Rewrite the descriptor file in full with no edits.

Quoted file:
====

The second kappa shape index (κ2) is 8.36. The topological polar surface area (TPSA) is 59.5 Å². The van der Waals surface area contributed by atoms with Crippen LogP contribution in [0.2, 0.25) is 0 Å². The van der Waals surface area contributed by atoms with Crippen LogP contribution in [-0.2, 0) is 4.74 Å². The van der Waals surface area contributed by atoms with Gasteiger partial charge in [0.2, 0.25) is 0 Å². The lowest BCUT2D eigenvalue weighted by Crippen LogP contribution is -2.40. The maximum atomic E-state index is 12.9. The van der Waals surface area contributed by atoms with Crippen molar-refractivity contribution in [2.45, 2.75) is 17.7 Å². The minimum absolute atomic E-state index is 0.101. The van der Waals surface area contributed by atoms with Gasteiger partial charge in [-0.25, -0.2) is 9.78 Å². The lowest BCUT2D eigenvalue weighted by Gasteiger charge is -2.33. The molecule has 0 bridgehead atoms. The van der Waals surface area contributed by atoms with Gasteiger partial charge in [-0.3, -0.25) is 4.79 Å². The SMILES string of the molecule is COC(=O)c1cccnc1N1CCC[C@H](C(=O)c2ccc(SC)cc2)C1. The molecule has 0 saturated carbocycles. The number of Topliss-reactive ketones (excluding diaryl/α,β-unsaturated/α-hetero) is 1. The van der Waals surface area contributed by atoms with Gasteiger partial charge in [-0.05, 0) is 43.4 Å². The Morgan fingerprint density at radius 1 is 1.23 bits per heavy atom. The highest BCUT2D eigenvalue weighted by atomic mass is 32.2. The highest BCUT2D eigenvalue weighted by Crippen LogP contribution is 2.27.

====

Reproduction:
The second kappa shape index (κ2) is 8.36. The topological polar surface area (TPSA) is 59.5 Å². The van der Waals surface area contributed by atoms with Crippen LogP contribution in [0.2, 0.25) is 0 Å². The van der Waals surface area contributed by atoms with Crippen LogP contribution in [-0.2, 0) is 4.74 Å². The van der Waals surface area contributed by atoms with Gasteiger partial charge in [0.2, 0.25) is 0 Å². The lowest BCUT2D eigenvalue weighted by Crippen LogP contribution is -2.40. The maximum atomic E-state index is 12.9. The van der Waals surface area contributed by atoms with Crippen molar-refractivity contribution in [2.45, 2.75) is 17.7 Å². The minimum absolute atomic E-state index is 0.101. The van der Waals surface area contributed by atoms with Gasteiger partial charge in [-0.25, -0.2) is 9.78 Å². The lowest BCUT2D eigenvalue weighted by Gasteiger charge is -2.33. The molecule has 0 bridgehead atoms. The van der Waals surface area contributed by atoms with Gasteiger partial charge in [-0.3, -0.25) is 4.79 Å². The SMILES string of the molecule is COC(=O)c1cccnc1N1CCC[C@H](C(=O)c2ccc(SC)cc2)C1. The molecule has 0 saturated carbocycles. The number of Topliss-reactive ketones (excluding diaryl/α,β-unsaturated/α-hetero) is 1. The van der Waals surface area contributed by atoms with Gasteiger partial charge in [-0.05, 0) is 43.4 Å². The Morgan fingerprint density at radius 1 is 1.23 bits per heavy atom. The highest BCUT2D eigenvalue weighted by atomic mass is 32.2. The highest BCUT2D eigenvalue weighted by Crippen LogP contribution is 2.27.